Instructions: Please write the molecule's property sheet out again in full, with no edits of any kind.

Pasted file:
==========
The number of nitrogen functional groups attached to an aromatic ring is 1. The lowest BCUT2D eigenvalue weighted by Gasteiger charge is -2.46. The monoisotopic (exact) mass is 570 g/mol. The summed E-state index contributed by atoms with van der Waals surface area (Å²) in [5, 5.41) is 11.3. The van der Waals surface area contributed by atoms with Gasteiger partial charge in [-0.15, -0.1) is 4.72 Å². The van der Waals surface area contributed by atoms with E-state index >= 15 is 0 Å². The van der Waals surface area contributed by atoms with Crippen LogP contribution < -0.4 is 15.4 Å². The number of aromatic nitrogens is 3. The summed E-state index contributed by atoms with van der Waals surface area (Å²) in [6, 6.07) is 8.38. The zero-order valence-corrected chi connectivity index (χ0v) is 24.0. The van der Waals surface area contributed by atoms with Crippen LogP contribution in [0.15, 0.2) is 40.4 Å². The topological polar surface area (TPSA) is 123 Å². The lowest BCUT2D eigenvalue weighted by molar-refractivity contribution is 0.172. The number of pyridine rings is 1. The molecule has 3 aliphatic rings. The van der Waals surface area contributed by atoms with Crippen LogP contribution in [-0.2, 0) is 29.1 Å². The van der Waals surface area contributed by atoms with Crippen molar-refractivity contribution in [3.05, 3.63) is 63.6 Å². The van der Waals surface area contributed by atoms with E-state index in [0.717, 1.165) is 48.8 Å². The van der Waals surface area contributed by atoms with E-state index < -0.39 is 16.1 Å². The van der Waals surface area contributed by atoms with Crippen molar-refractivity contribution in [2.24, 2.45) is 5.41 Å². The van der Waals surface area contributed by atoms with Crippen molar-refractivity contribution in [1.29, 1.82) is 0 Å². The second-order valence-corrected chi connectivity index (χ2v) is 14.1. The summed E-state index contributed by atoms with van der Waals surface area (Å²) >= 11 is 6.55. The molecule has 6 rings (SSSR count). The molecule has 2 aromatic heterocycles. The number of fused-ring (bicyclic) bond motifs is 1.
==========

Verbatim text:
The number of nitrogen functional groups attached to an aromatic ring is 1. The lowest BCUT2D eigenvalue weighted by Gasteiger charge is -2.46. The monoisotopic (exact) mass is 570 g/mol. The summed E-state index contributed by atoms with van der Waals surface area (Å²) in [5, 5.41) is 11.3. The van der Waals surface area contributed by atoms with Gasteiger partial charge in [-0.15, -0.1) is 4.72 Å². The van der Waals surface area contributed by atoms with E-state index >= 15 is 0 Å². The van der Waals surface area contributed by atoms with Crippen LogP contribution < -0.4 is 15.4 Å². The number of aromatic nitrogens is 3. The summed E-state index contributed by atoms with van der Waals surface area (Å²) in [6, 6.07) is 8.38. The zero-order valence-corrected chi connectivity index (χ0v) is 24.0. The van der Waals surface area contributed by atoms with Crippen LogP contribution in [0.15, 0.2) is 40.4 Å². The topological polar surface area (TPSA) is 123 Å². The lowest BCUT2D eigenvalue weighted by molar-refractivity contribution is 0.172. The number of pyridine rings is 1. The molecule has 3 aliphatic rings. The van der Waals surface area contributed by atoms with Crippen LogP contribution in [-0.2, 0) is 29.1 Å². The van der Waals surface area contributed by atoms with Crippen molar-refractivity contribution in [3.05, 3.63) is 63.6 Å². The van der Waals surface area contributed by atoms with E-state index in [0.717, 1.165) is 48.8 Å². The van der Waals surface area contributed by atoms with E-state index < -0.39 is 16.1 Å². The van der Waals surface area contributed by atoms with Crippen molar-refractivity contribution in [2.24, 2.45) is 5.41 Å². The van der Waals surface area contributed by atoms with Crippen molar-refractivity contribution in [1.29, 1.82) is 0 Å². The second-order valence-corrected chi connectivity index (χ2v) is 14.1. The summed E-state index contributed by atoms with van der Waals surface area (Å²) >= 11 is 6.55. The molecule has 6 rings (SSSR count). The molecule has 2 aromatic heterocycles. The number of fused-ring (bicyclic) bond motifs is 1.